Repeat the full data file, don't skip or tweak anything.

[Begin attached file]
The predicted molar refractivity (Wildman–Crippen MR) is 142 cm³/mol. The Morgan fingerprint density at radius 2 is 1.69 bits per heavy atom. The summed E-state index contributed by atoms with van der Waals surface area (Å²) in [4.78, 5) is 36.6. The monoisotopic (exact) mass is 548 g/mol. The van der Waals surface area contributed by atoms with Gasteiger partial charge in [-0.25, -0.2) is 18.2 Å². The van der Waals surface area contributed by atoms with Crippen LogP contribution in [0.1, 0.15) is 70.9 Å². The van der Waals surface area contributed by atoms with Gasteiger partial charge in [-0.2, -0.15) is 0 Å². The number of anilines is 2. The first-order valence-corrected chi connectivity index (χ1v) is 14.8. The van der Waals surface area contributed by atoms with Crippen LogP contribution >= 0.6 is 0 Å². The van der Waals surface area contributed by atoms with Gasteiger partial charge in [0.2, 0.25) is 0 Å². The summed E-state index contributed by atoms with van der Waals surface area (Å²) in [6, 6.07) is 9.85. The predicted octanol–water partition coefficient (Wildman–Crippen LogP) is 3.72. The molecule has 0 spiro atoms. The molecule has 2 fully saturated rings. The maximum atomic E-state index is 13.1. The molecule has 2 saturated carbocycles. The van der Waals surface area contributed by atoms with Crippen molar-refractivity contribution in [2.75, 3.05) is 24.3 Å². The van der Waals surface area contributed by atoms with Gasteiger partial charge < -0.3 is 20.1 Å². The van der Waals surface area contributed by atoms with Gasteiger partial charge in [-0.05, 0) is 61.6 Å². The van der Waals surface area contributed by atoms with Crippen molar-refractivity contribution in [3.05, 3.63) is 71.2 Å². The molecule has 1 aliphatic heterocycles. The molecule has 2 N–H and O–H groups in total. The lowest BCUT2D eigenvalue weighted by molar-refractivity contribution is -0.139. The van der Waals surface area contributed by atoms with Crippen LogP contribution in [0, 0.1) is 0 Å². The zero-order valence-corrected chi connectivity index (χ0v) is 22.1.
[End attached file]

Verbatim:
The predicted molar refractivity (Wildman–Crippen MR) is 142 cm³/mol. The Morgan fingerprint density at radius 2 is 1.69 bits per heavy atom. The summed E-state index contributed by atoms with van der Waals surface area (Å²) in [4.78, 5) is 36.6. The monoisotopic (exact) mass is 548 g/mol. The van der Waals surface area contributed by atoms with Gasteiger partial charge in [-0.25, -0.2) is 18.2 Å². The van der Waals surface area contributed by atoms with Crippen LogP contribution in [0.1, 0.15) is 70.9 Å². The van der Waals surface area contributed by atoms with Gasteiger partial charge in [-0.2, -0.15) is 0 Å². The number of anilines is 2. The first-order valence-corrected chi connectivity index (χ1v) is 14.8. The van der Waals surface area contributed by atoms with Crippen LogP contribution >= 0.6 is 0 Å². The van der Waals surface area contributed by atoms with Gasteiger partial charge in [0.2, 0.25) is 0 Å². The summed E-state index contributed by atoms with van der Waals surface area (Å²) in [6, 6.07) is 9.85. The predicted octanol–water partition coefficient (Wildman–Crippen LogP) is 3.72. The molecule has 0 spiro atoms. The molecule has 2 fully saturated rings. The maximum atomic E-state index is 13.1. The molecule has 2 saturated carbocycles. The van der Waals surface area contributed by atoms with Crippen molar-refractivity contribution in [2.75, 3.05) is 24.3 Å². The van der Waals surface area contributed by atoms with Gasteiger partial charge < -0.3 is 20.1 Å². The van der Waals surface area contributed by atoms with Gasteiger partial charge in [-0.05, 0) is 61.6 Å². The van der Waals surface area contributed by atoms with Crippen molar-refractivity contribution in [3.05, 3.63) is 71.2 Å². The molecule has 1 aliphatic heterocycles. The molecule has 2 N–H and O–H groups in total. The lowest BCUT2D eigenvalue weighted by molar-refractivity contribution is -0.139. The van der Waals surface area contributed by atoms with Crippen LogP contribution in [0, 0.1) is 0 Å². The zero-order valence-corrected chi connectivity index (χ0v) is 22.1.